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Fate of Barnes’ artworks in limbo

Times Staff Writer

Trustees of the cash-strapped Barnes Foundation who requested court approval to move the foundation’s multibillion-dollar art collection from an affluent suburb of Philadelphia to the center of the city have been sent back to the drawing board. Judge Stanley Ott of Montgomery County Orphans’ Court on Thursday granted the trustees’ request to increase board membership from five to 15, but ordered them to formulate a business plan for the proposed move and investigate alternative solutions to the foundation’s financial problems.

“There has not been adequate showing that sufficient revenue cannot be generated by other means,” Judge Ott wrote in his ruling. “We need to be persuaded that the move to Philadelphia is the least drastic deviation that will stabilize the foundation’s future.”

The proposed move is a hot-button issue in the art world because it would overturn the will of art collector and pharmaceuticals mogul Albert C. Barnes, who established the foundation as an educational institution and decreed that the artworks remain on view exactly as he placed them. Characterized by some opponents as a hostile takeover and a power play, the move would also open the door to financial aid that is only available if the collection moves to a more accessible, tourist-friendly location.

Three Philadelphia-based charities -- the Pew Charitable Trusts, the Annenberg Foundation and the Lenfest Foundation -- have promised to help the Barnes raise $150 million, $100 million for the relocation and $50 million for the endowment. Plans call for installing the collection in a new building on Benjamin Franklin Parkway, near the Philadelphia Museum of Art and the Rodin Museum, on the city-owned site of a juvenile justice center that is slated for demolition.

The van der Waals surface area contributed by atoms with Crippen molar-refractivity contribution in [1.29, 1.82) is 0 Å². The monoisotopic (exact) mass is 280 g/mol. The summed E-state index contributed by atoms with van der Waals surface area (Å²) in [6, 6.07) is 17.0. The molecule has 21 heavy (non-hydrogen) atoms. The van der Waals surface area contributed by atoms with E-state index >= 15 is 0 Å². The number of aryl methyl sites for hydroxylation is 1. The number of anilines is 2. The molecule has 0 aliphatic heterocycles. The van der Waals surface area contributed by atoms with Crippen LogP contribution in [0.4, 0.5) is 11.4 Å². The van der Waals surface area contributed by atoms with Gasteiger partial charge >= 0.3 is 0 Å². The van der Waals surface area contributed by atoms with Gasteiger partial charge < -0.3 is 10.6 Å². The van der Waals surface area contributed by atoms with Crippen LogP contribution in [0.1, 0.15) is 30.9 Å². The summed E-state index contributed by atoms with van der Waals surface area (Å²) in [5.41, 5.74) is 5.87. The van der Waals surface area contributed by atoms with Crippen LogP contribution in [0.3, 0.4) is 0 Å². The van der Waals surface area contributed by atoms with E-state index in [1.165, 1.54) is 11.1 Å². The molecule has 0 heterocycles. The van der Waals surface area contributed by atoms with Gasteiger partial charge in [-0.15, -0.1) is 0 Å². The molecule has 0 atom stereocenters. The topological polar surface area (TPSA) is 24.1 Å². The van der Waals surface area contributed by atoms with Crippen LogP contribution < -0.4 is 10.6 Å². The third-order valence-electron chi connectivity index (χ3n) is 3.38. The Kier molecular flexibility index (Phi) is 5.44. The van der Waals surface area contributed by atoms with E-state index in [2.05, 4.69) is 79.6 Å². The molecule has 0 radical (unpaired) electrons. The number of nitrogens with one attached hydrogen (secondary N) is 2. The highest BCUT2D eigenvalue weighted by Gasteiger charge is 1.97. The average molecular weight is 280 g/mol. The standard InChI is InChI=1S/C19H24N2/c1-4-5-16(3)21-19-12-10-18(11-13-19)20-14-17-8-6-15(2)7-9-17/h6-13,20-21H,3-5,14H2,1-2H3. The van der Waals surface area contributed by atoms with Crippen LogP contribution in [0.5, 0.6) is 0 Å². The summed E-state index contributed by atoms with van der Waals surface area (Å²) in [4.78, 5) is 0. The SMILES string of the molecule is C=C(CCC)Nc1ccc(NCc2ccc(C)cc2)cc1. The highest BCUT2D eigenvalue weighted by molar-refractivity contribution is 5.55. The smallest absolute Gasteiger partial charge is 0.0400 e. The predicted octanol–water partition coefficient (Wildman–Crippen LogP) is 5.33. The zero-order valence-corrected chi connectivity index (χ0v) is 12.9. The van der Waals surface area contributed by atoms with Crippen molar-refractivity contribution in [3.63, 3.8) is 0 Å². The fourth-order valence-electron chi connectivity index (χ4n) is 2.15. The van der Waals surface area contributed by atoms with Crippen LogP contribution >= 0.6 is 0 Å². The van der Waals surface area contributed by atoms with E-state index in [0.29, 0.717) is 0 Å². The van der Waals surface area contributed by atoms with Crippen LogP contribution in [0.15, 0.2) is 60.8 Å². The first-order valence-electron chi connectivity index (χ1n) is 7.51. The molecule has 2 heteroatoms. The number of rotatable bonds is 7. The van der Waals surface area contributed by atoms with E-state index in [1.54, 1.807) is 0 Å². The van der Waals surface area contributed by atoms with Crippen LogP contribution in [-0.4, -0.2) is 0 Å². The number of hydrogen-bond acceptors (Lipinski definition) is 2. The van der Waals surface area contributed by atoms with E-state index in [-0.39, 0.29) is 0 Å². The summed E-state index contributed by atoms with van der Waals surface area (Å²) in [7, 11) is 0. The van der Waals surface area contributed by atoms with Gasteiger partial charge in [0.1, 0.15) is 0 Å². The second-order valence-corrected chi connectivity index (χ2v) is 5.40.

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The Barnes Foundation’s art holding is widely considered the best private collection in the country and one of the nation’s finest selections of Impressionist and post-Impressionist art. Valued at $6.5 billion by the foundation -- and at $25 billion to $30 billion by Pew Charitable Trusts -- the 9,000-piece collection includes 181 Renoirs, 69 Cezannes, 60 Matisses, 44 Picassos, 18 Rousseaus, 14 Modiglianis and an eclectic assortment of fine and decorative artworks from all around the world.

Moving the collection to downtown Philadelphia “has been floated as the only lifeboat in the entire sea,” Ott said in his ruling. He dismissed the “single-option theory” as “the product of zealous advocacy” on the part of the charities, which footed the Barnes Foundation’s legal bills during the hearings. The judge also chided the state attorney general for supporting the petition before the hearings took place, effectively preventing the court from seeing a balanced view of the situation.

“Fact-finding in this case has been seriously hamstrung by the total absence of hard numbers in evaluating these proposals,” Ott wrote. “We have only a preliminary ‘guesstimate’ about the real cost of constructing the new venue. We have no concept of the foundation’s operating expense at the new space.”

Established in 1922, the Barnes Foundation oversees Barnes’ art collection and affiliated educational programs in art and horticulture on a 13-acre estate in Merion, Pa., about 10 miles north of central Philadelphia.